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Aleister Crowley quotes

Paganism is wholesome because it faces the facts of life.

The ordinary man looking at a mountain is like an illiterate person confronted with a Greek manuscript.

The joy of life consists in the exercise of one's energies, continual growth, constant change, the enjoyment of every new experience. To stop means simply to die. The eternal mistake of mankind is to set up an attainable ideal.

If one were to take the bible seriously one would go mad. But to take the bible seriously, one must be already mad.

In the absence of willpower the most complete collection of virtues and talents is wholly worthless.

I slept with faith and found a corpse in my arms on awakening; I drank and danced all night with doubt and found her a virgin in the morning.

Do what thou wilt shall be the whole of the law.

Science is always discovering odd scraps of magical wisdom and making a tremendous fuss about its cleverness.

I was not content to believe in a personal devil and serve him, in the ordinary sense of the word. I wanted to get hold of him personally and become his chief of staff.

Modern morality and manners suppress all natural instincts, keep people ignorant of the facts of nature and make them fighting drunk on bogey tales.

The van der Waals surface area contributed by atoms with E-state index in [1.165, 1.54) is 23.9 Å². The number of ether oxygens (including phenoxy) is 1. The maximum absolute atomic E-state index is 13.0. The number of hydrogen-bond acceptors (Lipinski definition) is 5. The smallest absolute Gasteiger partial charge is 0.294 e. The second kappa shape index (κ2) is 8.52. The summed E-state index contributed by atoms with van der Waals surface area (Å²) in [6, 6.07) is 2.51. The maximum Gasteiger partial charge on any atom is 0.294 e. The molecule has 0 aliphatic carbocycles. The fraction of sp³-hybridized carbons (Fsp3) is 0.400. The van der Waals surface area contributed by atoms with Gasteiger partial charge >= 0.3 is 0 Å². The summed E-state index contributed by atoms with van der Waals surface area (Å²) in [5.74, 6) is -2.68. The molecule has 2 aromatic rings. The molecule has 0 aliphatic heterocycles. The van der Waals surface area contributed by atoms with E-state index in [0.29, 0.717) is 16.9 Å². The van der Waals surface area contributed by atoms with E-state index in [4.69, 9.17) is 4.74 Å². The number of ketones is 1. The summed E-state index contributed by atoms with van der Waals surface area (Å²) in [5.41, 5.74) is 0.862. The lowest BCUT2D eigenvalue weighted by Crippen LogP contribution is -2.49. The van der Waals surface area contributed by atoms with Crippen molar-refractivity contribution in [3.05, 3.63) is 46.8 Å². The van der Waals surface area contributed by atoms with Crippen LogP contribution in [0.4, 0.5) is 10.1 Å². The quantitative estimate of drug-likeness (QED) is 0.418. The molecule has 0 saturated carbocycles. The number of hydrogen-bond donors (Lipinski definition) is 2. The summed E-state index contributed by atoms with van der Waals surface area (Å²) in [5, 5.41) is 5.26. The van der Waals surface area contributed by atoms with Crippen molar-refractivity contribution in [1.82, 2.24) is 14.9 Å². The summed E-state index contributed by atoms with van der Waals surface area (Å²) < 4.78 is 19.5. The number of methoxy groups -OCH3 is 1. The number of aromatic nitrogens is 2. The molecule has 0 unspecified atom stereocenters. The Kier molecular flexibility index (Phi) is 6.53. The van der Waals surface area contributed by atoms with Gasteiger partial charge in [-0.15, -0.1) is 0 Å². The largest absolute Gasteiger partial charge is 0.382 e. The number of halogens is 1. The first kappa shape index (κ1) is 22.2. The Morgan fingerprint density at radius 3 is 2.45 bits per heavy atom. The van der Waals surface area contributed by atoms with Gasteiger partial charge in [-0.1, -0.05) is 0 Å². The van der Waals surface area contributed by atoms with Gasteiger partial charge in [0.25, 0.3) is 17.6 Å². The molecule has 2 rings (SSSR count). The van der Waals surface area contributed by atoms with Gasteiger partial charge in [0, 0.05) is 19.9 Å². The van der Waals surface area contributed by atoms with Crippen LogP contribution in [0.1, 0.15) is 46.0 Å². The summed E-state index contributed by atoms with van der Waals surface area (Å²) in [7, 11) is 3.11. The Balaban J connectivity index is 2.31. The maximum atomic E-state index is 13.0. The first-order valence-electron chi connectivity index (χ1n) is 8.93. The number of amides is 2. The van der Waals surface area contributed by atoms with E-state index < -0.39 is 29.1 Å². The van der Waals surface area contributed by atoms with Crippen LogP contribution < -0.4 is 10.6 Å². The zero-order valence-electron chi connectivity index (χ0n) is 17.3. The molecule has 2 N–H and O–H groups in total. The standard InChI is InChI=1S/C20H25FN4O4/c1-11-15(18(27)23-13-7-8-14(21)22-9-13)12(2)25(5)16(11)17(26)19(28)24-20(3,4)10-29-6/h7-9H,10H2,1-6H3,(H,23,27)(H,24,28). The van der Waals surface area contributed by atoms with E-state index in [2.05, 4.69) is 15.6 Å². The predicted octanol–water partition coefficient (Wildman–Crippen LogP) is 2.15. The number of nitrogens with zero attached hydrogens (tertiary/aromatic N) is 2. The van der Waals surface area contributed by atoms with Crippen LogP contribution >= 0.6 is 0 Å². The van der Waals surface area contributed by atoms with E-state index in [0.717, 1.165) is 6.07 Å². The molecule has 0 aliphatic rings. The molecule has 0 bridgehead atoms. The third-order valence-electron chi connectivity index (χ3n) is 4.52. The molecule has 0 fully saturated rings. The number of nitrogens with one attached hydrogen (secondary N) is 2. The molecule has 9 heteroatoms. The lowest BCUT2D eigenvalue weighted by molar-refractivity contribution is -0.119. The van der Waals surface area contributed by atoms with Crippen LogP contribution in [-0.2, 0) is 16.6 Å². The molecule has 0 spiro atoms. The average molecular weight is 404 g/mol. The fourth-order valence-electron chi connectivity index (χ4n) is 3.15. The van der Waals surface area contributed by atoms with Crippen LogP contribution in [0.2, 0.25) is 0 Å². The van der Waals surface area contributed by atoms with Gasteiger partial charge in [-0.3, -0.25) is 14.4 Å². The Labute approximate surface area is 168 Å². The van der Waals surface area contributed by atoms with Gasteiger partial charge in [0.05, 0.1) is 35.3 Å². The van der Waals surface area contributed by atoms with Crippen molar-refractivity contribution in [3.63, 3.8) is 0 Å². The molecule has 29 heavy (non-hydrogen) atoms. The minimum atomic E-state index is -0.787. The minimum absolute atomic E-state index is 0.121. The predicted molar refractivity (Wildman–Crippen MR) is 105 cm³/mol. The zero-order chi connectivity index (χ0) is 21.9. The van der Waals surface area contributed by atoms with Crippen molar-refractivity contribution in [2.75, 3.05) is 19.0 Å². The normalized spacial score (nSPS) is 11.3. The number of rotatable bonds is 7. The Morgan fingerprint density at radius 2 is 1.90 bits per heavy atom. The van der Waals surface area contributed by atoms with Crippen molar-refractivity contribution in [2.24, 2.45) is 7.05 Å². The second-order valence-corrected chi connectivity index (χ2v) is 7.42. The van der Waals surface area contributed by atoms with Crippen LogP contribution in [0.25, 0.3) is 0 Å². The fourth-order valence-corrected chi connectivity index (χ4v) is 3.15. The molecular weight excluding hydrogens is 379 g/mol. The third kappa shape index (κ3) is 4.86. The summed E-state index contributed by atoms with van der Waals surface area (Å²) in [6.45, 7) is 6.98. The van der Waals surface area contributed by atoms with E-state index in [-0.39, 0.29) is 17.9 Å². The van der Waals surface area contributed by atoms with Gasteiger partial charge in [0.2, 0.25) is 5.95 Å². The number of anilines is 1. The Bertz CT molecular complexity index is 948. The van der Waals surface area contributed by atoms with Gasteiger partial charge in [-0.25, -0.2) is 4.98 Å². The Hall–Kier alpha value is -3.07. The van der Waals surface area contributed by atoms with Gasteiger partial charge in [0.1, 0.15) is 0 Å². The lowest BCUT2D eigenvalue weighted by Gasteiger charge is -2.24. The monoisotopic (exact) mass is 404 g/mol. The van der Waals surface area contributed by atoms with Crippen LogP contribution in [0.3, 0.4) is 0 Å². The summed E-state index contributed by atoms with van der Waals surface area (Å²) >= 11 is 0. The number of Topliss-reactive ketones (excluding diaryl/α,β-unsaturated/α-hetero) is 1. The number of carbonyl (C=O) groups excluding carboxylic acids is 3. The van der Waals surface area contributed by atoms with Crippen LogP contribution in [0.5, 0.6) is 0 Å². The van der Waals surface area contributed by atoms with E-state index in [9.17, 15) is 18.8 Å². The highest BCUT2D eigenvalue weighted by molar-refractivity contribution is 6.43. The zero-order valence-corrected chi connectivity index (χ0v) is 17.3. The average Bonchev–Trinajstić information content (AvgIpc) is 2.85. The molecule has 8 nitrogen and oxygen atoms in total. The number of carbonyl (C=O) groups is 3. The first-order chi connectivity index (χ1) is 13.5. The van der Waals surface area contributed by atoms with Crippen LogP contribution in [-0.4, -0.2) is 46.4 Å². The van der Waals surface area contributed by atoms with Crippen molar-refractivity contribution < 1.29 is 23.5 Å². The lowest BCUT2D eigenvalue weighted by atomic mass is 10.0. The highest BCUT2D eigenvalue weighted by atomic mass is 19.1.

Ordinary morality is only for ordinary people.

I have never grown out of the infantile belief that the universe was made for me to suck.

Intolerance is evidence of impotence.

To read a newspaper is to refrain from reading something worth while. The first discipline of education must therefore be to refuse resolutely to feed the mind with canned chatter.

I can imagine myself on my death-bed, spent utterly with lust to touch the next world, like a boy asking for his first kiss from a woman.

I was asked to memorise what I did not understand; and, my memory being so good, it refused to be insulted in that manner.

Part of the public horror of sexual irregularity so-called is due to the fact that everyone knows himself essentially guilty.

Indubitably, magic is one of the subtlest and most difficult of the sciences and arts. There is more opportunity for errors of comprehension, judgment and practice than in any other branch of physics.

The supreme satisfaction is to be able to despise one's neighbor and this fact goes far to account for religious intolerance. It is evidently consoling to reflect that the people next door are headed for hell.

The people who have really made history are the martyrs.